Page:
Chapter

Wielding the Moral Club

Ian Buruma

in A Matter of Principle

Published by University of California Press

Published in print November 2005 | ISBN: 9780520244863
Published online March 2012 | e-ISBN: 9780520932166 | DOI: http://dx.doi.org/10.1525/california/9780520244863.003.0010
Wielding the Moral Club

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This chapter discusses the different opinions and criticisms, mostly apathetic, made by media personalities on the war in Iraq. Those who opposed it have perfectly valid reasons to be critical of US foreign policy, especially the neoconservative revolutionary mission. Those men who backed the decision of Bush know what it is like to live under the cosh. In an article published just before the Iraq war started, Ramos-Horta remembers how the Western powers “redeemed themselves” by freeing East Timor from its oppressors with armed force and asked why the Iraqis should not be liberated too. He has stated a case that must be answered. Unless, of course, one really believes that the problems of faraway peoples are for them to solve alone, and that we have no business intervening on their behalf against tyrants, and that any attempt to do so has to be, by definition, racist, or colonialist, or venal.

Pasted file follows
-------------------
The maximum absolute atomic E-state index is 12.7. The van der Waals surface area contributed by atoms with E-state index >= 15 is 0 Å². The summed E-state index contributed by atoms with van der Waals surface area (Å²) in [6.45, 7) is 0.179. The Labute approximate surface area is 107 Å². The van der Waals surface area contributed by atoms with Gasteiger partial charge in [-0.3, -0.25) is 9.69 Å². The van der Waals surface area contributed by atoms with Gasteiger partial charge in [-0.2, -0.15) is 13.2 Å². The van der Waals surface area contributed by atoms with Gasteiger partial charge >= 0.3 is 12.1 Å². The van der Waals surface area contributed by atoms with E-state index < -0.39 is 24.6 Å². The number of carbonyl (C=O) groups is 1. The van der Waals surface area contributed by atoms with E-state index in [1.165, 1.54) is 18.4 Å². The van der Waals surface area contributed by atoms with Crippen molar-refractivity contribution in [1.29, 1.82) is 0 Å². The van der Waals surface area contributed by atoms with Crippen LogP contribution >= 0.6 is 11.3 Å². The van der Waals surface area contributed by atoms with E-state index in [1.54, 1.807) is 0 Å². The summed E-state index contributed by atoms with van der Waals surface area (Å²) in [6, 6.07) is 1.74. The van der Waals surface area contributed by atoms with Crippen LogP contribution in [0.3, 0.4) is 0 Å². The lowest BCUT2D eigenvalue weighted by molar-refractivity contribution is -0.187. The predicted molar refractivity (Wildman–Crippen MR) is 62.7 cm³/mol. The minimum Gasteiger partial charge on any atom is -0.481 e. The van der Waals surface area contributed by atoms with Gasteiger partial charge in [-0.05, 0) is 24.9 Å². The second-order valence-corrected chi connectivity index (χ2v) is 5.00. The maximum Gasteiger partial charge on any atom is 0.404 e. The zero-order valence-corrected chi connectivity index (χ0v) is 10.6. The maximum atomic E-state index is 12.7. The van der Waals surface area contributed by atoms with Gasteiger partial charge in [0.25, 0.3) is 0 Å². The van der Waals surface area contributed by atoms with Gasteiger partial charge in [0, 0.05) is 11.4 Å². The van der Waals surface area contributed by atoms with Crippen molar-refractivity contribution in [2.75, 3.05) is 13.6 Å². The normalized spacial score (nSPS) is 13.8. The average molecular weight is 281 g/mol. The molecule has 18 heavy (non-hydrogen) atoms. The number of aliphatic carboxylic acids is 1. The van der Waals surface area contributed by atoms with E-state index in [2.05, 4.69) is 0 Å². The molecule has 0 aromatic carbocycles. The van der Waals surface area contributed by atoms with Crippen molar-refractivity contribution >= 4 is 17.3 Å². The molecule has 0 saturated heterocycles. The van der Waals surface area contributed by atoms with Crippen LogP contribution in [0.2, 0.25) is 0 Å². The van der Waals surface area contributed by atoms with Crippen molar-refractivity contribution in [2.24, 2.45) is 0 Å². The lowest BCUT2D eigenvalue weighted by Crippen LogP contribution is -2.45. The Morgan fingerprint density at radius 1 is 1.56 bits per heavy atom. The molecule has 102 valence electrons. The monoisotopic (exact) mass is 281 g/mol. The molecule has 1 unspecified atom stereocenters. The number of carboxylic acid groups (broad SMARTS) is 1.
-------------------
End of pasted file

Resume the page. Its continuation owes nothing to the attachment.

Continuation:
Keywords: Iraq war; US foreign policy; Bush; neoconservative revolutionary mission; Western powers; moral authority; tyrants

Chapter.  3175 words. 

Subjects: Social Movements and Social Change

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